News

Tears of joy, colour, festive spirit at protest sites

20views


They were resolute and ready for “as long as it takes”. But the suddenness of Prime Minister Narendra Modi’s announcement repealing “kaale kanoon (black laws)” on Friday morning took the farmers at protest sites on Delhi’s borders by surprise.

Remembering the ‘martyrs’

However, mixed with the joy at the news was also sadness and anger at lives lost during the year-long protest. According to the farmers’ umbrella body, the Samyukta Kisan Morcha (SKM), 636 farmers have died since they assembled for the protest. The families of most who have died are still at the protest sites.

Ravinder Kaur, daughter-in-law of Kahan Singh from Barnala who died during the protest, told BusinessLine that she is proud of the “martyrdom” of her family that has resulted in the repeal of the laws. Gurdeep Singh from Bhatinda had tears in his eyes as he talked about his father Ajaib Singh, who died during the protest. “My father would have been so happy today,” he said.

At a ground near a bus-stand in Tikri between Delhi and Haryana where they assemble every day, the air was emotion-charged. As speeches rent the air, those listening held hands and hugged one another. People from neighbouring villages who had helped the protestors build their encampments and dwelling units also started gathering in large numbers as the news of the “victory” spread.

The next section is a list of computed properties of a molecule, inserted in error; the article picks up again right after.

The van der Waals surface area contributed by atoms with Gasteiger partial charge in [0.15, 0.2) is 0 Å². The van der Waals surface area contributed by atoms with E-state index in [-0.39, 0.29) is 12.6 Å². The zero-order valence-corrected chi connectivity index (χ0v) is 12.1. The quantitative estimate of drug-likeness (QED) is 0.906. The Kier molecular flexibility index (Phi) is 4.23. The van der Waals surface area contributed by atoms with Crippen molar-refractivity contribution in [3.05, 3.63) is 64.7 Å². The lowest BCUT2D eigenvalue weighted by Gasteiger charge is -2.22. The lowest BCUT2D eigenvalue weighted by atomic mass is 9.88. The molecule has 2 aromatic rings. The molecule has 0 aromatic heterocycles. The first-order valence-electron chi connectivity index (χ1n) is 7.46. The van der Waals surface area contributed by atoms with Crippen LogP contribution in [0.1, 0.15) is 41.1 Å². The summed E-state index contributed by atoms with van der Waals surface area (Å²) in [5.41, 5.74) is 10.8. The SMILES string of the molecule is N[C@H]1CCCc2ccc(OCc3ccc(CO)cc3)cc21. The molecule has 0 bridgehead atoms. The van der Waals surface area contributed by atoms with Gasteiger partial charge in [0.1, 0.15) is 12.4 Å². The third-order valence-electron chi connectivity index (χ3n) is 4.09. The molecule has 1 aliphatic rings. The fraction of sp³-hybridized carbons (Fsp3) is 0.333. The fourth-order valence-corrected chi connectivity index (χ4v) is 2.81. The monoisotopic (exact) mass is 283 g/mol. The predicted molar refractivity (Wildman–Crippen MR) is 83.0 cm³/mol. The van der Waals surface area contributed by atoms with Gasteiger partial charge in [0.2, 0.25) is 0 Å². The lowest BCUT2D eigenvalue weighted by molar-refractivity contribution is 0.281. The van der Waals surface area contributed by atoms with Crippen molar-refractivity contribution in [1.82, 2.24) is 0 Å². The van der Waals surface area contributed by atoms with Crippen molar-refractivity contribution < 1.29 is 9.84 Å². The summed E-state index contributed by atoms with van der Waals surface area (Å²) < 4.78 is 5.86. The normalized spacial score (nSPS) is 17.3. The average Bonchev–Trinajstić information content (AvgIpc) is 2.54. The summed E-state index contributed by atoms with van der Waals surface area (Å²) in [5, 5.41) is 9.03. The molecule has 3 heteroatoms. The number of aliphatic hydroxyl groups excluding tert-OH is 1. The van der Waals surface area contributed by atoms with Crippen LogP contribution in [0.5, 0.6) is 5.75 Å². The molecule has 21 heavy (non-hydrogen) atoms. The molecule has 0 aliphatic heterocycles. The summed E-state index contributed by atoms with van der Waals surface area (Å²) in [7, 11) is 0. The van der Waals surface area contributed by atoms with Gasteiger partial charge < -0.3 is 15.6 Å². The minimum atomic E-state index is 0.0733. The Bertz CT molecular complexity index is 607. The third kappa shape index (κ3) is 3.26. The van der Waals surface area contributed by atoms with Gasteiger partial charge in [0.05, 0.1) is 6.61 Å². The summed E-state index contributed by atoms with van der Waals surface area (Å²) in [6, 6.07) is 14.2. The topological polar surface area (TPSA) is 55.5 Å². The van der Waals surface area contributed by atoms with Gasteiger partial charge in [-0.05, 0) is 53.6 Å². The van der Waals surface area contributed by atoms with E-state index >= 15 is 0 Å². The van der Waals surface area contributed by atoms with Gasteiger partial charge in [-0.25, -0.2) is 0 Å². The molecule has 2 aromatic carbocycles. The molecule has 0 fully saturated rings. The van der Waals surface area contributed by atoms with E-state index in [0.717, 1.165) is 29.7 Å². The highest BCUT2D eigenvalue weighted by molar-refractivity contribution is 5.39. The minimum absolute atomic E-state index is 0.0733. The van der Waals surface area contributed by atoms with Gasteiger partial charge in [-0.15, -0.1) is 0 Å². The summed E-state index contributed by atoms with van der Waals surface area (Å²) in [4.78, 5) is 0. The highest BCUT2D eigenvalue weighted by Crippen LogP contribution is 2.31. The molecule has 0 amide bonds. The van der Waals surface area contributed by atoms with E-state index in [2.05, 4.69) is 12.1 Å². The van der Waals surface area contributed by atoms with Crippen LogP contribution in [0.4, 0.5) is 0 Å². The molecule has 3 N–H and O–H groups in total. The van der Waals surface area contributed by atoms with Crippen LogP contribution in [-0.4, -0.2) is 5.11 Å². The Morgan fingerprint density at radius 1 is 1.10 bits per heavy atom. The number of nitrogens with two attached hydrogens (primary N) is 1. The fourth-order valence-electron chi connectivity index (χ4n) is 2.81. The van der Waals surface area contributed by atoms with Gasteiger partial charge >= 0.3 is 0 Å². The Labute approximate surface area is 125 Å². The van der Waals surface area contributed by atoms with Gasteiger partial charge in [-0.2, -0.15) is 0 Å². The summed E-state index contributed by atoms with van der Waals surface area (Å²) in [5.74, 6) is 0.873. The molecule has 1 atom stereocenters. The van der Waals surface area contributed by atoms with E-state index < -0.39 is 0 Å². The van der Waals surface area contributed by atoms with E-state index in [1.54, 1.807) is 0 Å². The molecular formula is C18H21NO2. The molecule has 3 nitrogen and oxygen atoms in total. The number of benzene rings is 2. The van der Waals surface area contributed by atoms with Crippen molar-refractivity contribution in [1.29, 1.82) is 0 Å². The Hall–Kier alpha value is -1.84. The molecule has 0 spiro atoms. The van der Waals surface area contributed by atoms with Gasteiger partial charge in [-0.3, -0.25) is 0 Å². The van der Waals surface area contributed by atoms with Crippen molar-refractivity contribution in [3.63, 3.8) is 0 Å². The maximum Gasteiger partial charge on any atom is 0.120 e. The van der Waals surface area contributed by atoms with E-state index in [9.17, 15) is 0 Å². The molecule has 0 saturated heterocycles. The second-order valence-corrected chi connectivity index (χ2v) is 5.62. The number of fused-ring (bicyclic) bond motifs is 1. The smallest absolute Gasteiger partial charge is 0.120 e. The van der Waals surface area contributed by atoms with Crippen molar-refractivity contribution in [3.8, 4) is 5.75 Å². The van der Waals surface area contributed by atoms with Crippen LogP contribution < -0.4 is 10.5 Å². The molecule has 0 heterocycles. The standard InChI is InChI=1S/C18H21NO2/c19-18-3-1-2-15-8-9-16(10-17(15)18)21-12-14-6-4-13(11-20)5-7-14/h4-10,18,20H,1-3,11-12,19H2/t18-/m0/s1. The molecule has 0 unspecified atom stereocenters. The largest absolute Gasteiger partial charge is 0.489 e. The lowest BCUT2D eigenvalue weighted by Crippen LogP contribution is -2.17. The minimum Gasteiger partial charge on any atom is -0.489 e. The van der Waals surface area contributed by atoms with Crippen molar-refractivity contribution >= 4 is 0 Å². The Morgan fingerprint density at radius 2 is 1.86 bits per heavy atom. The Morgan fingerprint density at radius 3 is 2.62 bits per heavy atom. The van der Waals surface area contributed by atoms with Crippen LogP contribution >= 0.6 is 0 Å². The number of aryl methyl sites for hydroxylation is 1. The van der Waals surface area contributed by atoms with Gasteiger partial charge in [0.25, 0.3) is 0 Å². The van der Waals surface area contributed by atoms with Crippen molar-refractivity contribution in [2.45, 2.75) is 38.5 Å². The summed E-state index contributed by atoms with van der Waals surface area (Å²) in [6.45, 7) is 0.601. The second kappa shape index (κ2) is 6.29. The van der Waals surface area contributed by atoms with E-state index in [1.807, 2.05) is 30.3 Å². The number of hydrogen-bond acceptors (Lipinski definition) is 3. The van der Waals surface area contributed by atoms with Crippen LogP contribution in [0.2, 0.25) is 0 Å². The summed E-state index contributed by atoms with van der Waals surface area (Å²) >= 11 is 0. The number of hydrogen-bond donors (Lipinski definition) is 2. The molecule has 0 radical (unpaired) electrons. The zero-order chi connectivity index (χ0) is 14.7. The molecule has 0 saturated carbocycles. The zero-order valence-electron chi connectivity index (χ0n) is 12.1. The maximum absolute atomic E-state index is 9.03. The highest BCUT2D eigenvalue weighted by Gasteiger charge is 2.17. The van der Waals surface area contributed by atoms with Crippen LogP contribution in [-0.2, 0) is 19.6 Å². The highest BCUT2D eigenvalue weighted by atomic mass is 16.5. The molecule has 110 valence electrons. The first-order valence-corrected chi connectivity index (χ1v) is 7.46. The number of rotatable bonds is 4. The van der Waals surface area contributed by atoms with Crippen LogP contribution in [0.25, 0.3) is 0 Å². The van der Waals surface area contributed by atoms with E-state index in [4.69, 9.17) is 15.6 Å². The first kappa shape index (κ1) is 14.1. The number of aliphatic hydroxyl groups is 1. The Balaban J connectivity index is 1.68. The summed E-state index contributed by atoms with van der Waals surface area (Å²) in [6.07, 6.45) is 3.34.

“Without the support of the local people here, it would have been difficult for us to survive here. We have weathered extreme heat, cold, rain and the pandemic with resolve and goodwill,” said Sukhjinder Singh, an 80-year-old farmer from Bhatinda. Women farmers also joined in groups to shout slogans and sing songs of their “victory”. The word is that the protest may be withdrawn by the month-end and some have started considering dismantling the temporary constructions and trolleys they have set up in the borders.

In Tikri, farmers occupy both the sides of the roads along 15 km.

They have dug bore-wells and constructed temporary toilets on both the sides of the National Highway 9.

Tikri, unlike the Singhu border, which is all colour and festive spirit, is austere and more radical. While participants at Singhu border organise regular “Shabad (recitations of the Sikh holy scripture Guru Granth Sahib)” as also popular music shows, it is ideological discourses and addresses on secularism, democracy, corporatisation of agriculture, et al, at the Tikri border. It is also much more disciplined and better organised site.

Young BKU coordinator Pavel Kussa is already thinking about how to progress towards a law to ensure MSP and withdrawing the draft amendments to the Electricity Act. “The MSP is directly linked to procurement and public distribution systems. These three farm laws are new, but the demand for statutory MSP is old and the protests for achieving this will continue,” said Kussa.



Source link

Leave a Response